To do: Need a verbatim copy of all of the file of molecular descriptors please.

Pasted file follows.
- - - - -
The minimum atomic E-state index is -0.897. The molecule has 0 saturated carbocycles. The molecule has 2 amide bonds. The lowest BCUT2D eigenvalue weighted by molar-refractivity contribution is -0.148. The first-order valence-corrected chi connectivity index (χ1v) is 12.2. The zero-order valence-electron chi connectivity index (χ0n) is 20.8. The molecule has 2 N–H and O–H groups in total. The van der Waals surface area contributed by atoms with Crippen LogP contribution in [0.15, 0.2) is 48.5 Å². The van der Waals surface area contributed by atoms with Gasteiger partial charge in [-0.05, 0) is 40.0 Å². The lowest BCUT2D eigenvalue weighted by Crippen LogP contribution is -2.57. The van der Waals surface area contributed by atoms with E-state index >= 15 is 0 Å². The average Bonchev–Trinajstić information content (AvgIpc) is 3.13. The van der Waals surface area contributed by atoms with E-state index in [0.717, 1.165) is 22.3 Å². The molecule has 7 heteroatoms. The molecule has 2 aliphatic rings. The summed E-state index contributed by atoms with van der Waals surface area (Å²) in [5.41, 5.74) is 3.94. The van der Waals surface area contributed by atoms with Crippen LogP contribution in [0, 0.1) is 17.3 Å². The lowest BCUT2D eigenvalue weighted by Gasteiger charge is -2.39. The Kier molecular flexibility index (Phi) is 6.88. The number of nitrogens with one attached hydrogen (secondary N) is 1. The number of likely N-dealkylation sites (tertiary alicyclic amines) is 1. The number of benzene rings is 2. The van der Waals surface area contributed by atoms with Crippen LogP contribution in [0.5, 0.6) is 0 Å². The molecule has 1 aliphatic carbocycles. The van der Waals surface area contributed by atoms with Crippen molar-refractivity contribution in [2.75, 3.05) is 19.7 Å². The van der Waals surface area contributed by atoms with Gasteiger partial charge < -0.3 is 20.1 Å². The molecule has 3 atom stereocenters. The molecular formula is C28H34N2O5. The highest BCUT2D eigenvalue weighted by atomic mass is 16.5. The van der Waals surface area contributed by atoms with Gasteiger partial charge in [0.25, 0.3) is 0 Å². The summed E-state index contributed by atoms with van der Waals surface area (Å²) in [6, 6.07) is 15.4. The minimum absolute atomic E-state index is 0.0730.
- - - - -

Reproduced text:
The minimum atomic E-state index is -0.897. The molecule has 0 saturated carbocycles. The molecule has 2 amide bonds. The lowest BCUT2D eigenvalue weighted by molar-refractivity contribution is -0.148. The first-order valence-corrected chi connectivity index (χ1v) is 12.2. The zero-order valence-electron chi connectivity index (χ0n) is 20.8. The molecule has 2 N–H and O–H groups in total. The van der Waals surface area contributed by atoms with Crippen LogP contribution in [0.15, 0.2) is 48.5 Å². The van der Waals surface area contributed by atoms with Gasteiger partial charge in [-0.05, 0) is 40.0 Å². The lowest BCUT2D eigenvalue weighted by Crippen LogP contribution is -2.57. The van der Waals surface area contributed by atoms with E-state index >= 15 is 0 Å². The average Bonchev–Trinajstić information content (AvgIpc) is 3.13. The van der Waals surface area contributed by atoms with E-state index in [0.717, 1.165) is 22.3 Å². The molecule has 7 heteroatoms. The molecule has 2 aliphatic rings. The summed E-state index contributed by atoms with van der Waals surface area (Å²) in [5.41, 5.74) is 3.94. The van der Waals surface area contributed by atoms with Crippen LogP contribution in [0, 0.1) is 17.3 Å². The lowest BCUT2D eigenvalue weighted by Gasteiger charge is -2.39. The Kier molecular flexibility index (Phi) is 6.88. The number of nitrogens with one attached hydrogen (secondary N) is 1. The number of likely N-dealkylation sites (tertiary alicyclic amines) is 1. The number of benzene rings is 2. The van der Waals surface area contributed by atoms with Crippen LogP contribution in [0.5, 0.6) is 0 Å². The molecule has 1 aliphatic carbocycles. The van der Waals surface area contributed by atoms with Crippen molar-refractivity contribution in [2.75, 3.05) is 19.7 Å². The van der Waals surface area contributed by atoms with Gasteiger partial charge < -0.3 is 20.1 Å². The molecule has 3 atom stereocenters. The molecular formula is C28H34N2O5. The highest BCUT2D eigenvalue weighted by atomic mass is 16.5. The van der Waals surface area contributed by atoms with Gasteiger partial charge in [0.25, 0.3) is 0 Å². The summed E-state index contributed by atoms with van der Waals surface area (Å²) in [6, 6.07) is 15.4. The minimum absolute atomic E-state index is 0.0730.